Elwood 5566

Bathhouse Basics (17) – the Hwang-to Bang

Posted in Bathhouse, bathhouse Basics by 노강호 on May 6, 2012

the exterior of a hwangto-bang in a jjimjilbang

My first experience of a hwangto-bang was in 2000 when I visited a traditional Korean makgeolli house, in mid-winter, which had an adjoining sauna. Hwangto-bang can be quite crude constructions consisting simply a small  shell of dry loess clay (yellow mud) which has floor heating and in which you lounge, sometimes, fully clothed – as I did in this one.   The saunas are dry as opposed humid or steamy, however, they can also be very elaborate: Wonderful Spaland, in Wolbae, Daegu, one of my favourite bathhouses, has a two tier hwangto-bang the upper part of which can accommodate about 10 people sleeping while underneath are a number of individual  ‘cells.’

a group of ‘ajummas’ relaxing in a hwangto-bang

The western name for the clay, loess, derives from the German for ‘loose.’ Its specific and most prized characteristic is that when warm, loess emits infra-red rays and a sauna constructed of loess warms the body from inside, unlike other saunas which heat from outside. The loess sauna is believed to be beneficial detoxifying the body and balancing blood pressure and weight.

loess powder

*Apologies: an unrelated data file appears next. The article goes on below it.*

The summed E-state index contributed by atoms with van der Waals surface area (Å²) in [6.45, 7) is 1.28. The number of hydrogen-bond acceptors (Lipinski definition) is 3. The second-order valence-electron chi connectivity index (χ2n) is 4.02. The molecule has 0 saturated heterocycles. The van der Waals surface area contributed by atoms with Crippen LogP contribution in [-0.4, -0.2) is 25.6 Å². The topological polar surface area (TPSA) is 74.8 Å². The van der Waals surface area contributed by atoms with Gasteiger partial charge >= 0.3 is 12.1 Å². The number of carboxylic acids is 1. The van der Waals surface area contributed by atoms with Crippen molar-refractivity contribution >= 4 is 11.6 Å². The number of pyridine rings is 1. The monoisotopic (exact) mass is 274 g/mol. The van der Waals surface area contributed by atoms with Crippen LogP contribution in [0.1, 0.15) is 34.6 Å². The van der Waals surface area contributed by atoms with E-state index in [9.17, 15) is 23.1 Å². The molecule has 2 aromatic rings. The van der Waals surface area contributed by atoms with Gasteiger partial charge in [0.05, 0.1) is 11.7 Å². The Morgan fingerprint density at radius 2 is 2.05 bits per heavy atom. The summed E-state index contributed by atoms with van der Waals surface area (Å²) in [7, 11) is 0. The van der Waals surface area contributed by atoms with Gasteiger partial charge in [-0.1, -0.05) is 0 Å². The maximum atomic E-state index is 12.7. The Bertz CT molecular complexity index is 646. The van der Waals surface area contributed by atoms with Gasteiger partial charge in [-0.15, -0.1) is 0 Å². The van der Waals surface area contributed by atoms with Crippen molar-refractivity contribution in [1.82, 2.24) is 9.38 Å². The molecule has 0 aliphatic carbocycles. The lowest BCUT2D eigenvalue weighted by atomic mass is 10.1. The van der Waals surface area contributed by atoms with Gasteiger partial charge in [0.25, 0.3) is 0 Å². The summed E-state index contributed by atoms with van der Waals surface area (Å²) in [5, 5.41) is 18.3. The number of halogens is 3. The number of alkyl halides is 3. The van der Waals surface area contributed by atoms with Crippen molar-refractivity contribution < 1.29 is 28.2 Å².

Sometimes the walls of hwangto-bang are simply clay plaster which is highly porous while at other times more resilient glazed tiles form the floor and walls (황석방). Hwangto-bang appear, not just alongside the occasional traditional Korean bar or restaurant, but in both bathhouses (목욕탕) and jjimjilbang (쨤질방).

Apart from its use in soap, face packs, pillows, loess is also used to make a dye which is often used in traditional, causal clothes which have a distinct, yellow colour.

a range of products dyed by loess

Creative Commons License
©Bathhouse Ballads –  努江虎 – 노강호 2012 Creative Commons Licence.
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2 Responses

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  1. The Stumbler said, on May 8, 2012 at 7:36 am

    I encountered a similar clothes-dyeing technique in Hawaii. There is a whole franchise that makes these “dirt shirts” and other clothing, colored using mud made from a really red-clay. I think it had a high-lava content. They were pretty comfortable, but watch out the first few washings – turns EVERYTHING in the washing machine muddy red.

  2. Malte Zeeck said, on May 9, 2012 at 10:01 am

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